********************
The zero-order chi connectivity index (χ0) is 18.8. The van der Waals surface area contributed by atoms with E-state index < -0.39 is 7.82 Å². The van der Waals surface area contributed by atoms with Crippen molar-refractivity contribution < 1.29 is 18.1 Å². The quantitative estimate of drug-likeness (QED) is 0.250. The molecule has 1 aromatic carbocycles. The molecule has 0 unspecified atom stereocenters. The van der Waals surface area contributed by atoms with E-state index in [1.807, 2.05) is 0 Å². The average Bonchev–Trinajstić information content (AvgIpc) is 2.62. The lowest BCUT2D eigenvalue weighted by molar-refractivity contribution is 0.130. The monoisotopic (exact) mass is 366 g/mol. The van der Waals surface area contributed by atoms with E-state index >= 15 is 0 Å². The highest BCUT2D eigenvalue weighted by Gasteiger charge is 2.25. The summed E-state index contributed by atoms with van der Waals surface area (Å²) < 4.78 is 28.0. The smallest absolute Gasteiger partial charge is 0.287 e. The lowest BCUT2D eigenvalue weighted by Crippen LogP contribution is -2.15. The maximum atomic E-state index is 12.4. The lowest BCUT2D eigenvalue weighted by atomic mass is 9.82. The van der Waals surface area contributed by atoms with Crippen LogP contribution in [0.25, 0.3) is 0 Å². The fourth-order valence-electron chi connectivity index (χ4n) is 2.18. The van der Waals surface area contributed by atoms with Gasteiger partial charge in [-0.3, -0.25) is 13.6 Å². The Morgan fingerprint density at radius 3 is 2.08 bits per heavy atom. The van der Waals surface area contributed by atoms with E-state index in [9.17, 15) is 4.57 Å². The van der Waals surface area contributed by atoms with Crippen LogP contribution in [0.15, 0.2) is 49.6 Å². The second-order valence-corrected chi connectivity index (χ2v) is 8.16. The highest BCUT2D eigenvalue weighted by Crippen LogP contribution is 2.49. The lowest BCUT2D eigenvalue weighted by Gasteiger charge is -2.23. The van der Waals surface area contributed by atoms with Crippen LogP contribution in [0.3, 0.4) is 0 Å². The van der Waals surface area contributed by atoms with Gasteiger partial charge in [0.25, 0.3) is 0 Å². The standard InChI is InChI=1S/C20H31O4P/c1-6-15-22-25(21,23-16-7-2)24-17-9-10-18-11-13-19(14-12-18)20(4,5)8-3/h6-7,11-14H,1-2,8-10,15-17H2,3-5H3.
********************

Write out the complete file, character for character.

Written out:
The zero-order chi connectivity index (χ0) is 18.8. The van der Waals surface area contributed by atoms with E-state index < -0.39 is 7.82 Å². The van der Waals surface area contributed by atoms with Crippen molar-refractivity contribution < 1.29 is 18.1 Å². The quantitative estimate of drug-likeness (QED) is 0.250. The molecule has 1 aromatic carbocycles. The molecule has 0 unspecified atom stereocenters. The van der Waals surface area contributed by atoms with E-state index in [1.807, 2.05) is 0 Å². The average Bonchev–Trinajstić information content (AvgIpc) is 2.62. The lowest BCUT2D eigenvalue weighted by molar-refractivity contribution is 0.130. The monoisotopic (exact) mass is 366 g/mol. The van der Waals surface area contributed by atoms with E-state index >= 15 is 0 Å². The highest BCUT2D eigenvalue weighted by Gasteiger charge is 2.25. The summed E-state index contributed by atoms with van der Waals surface area (Å²) < 4.78 is 28.0. The smallest absolute Gasteiger partial charge is 0.287 e. The lowest BCUT2D eigenvalue weighted by Crippen LogP contribution is -2.15. The maximum atomic E-state index is 12.4. The lowest BCUT2D eigenvalue weighted by atomic mass is 9.82. The van der Waals surface area contributed by atoms with Crippen LogP contribution in [0.25, 0.3) is 0 Å². The fourth-order valence-electron chi connectivity index (χ4n) is 2.18. The van der Waals surface area contributed by atoms with Gasteiger partial charge in [-0.3, -0.25) is 13.6 Å². The Morgan fingerprint density at radius 3 is 2.08 bits per heavy atom. The van der Waals surface area contributed by atoms with E-state index in [9.17, 15) is 4.57 Å². The van der Waals surface area contributed by atoms with Crippen LogP contribution in [0.15, 0.2) is 49.6 Å². The second-order valence-corrected chi connectivity index (χ2v) is 8.16. The highest BCUT2D eigenvalue weighted by Crippen LogP contribution is 2.49. The lowest BCUT2D eigenvalue weighted by Gasteiger charge is -2.23. The van der Waals surface area contributed by atoms with Crippen LogP contribution in [0.3, 0.4) is 0 Å². The van der Waals surface area contributed by atoms with Gasteiger partial charge in [0.25, 0.3) is 0 Å². The standard InChI is InChI=1S/C20H31O4P/c1-6-15-22-25(21,23-16-7-2)24-17-9-10-18-11-13-19(14-12-18)20(4,5)8-3/h6-7,11-14H,1-2,8-10,15-17H2,3-5H3.